By Richard Winters
My Rating: 7 out of 10
4-Word Review: Get rich selling cars.
The year is 1963 and Jeffrey (Matt Dillon) is an 18-year-old still looking for direction. While working a summer job at the Flamingo Club he meets Phil Brody (Richard Crenna) who fills his head with big dreams of getting rich while selling cars. Jeffrey’s father (Hector Elizondo) wants him to go to college, but Jeffrey finds that idea to be boring and likes getting on the ‘fast-track’ to success better. After many arguments he finally moves out only to realize that Phil’s promises are empty and full-of-strings.
The movie is entertaining mainly because it manages to successfully suck you into a whole different time period. I loved the colorful cars with fins, the snazzy outfits and bouncy tunes. Most movies recreate a bygone era with an air of contempt about it, but this film makes the early ‘60s seem fun, nostalgic and full of opportunity. It also does a great job of exposing the different layers of American capitalism from those that feed off of it and exploit it, as with Crenna’s character, to those that are just happy to get by and not take any undue risks as with the father and then to the teens who are always convinced that attaining the American Dream is much easier than it really is.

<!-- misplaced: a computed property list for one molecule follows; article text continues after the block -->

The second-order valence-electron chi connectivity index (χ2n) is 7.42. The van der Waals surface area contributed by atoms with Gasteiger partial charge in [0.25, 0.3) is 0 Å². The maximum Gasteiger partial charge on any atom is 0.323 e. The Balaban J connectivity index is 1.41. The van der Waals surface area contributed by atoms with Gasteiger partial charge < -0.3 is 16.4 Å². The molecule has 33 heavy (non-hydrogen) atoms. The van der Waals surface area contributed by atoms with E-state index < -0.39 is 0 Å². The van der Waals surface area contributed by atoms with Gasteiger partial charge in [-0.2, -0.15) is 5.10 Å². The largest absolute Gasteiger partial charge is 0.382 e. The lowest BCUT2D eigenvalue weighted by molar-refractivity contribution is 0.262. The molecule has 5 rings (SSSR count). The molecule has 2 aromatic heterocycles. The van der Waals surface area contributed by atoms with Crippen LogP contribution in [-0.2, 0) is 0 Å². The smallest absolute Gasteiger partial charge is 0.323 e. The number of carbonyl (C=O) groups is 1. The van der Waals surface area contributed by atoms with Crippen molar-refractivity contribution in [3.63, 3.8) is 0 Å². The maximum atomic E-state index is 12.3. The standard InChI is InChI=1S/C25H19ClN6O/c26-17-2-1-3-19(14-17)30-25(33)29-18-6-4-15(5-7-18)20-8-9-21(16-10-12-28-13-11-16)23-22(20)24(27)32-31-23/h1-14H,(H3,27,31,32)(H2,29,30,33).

The best part of the movie though is the way in analyzes the relationship between the son and father. So many movies seem to prefer looking at conflicts between mother and daughter, but fathers and sons can have just as many quarrels and this film delivers them in a way that is relatable and believable while also being a bit touching as well.
Dillon is terrific and I liked the way the character isn’t overly cocky or crude like in most ‘80s teen movies, but instead clumsy and socially awkward only to finally find the confidence when he needs it the most. Crenna is outstanding as is Elizondo, but I thought it was unusual that he got cast in the role since he is clearly Puerto Rican and Dillon, as is son, isn’t.
Jessica Walter as Crenna’s perpetually crabby wife is wasted even though she does look fine in a bikini despite already being in her mid-40s at the time of filming. Peter Costa is a scene stealer playing the same type of role that he later did in the ‘The Cosby Show’ as a shy child who doesn’t say anything, but still manages to get into everyone’s way. John Turturro and Marisa Tomei can also be spotted in non-speaking bit parts.
My Rating: 7 out of 10
Released: December 21, 1984
Runtime: 1Hour 40Minutes
Director: Gary Marshall
Studio: 20th Century Fox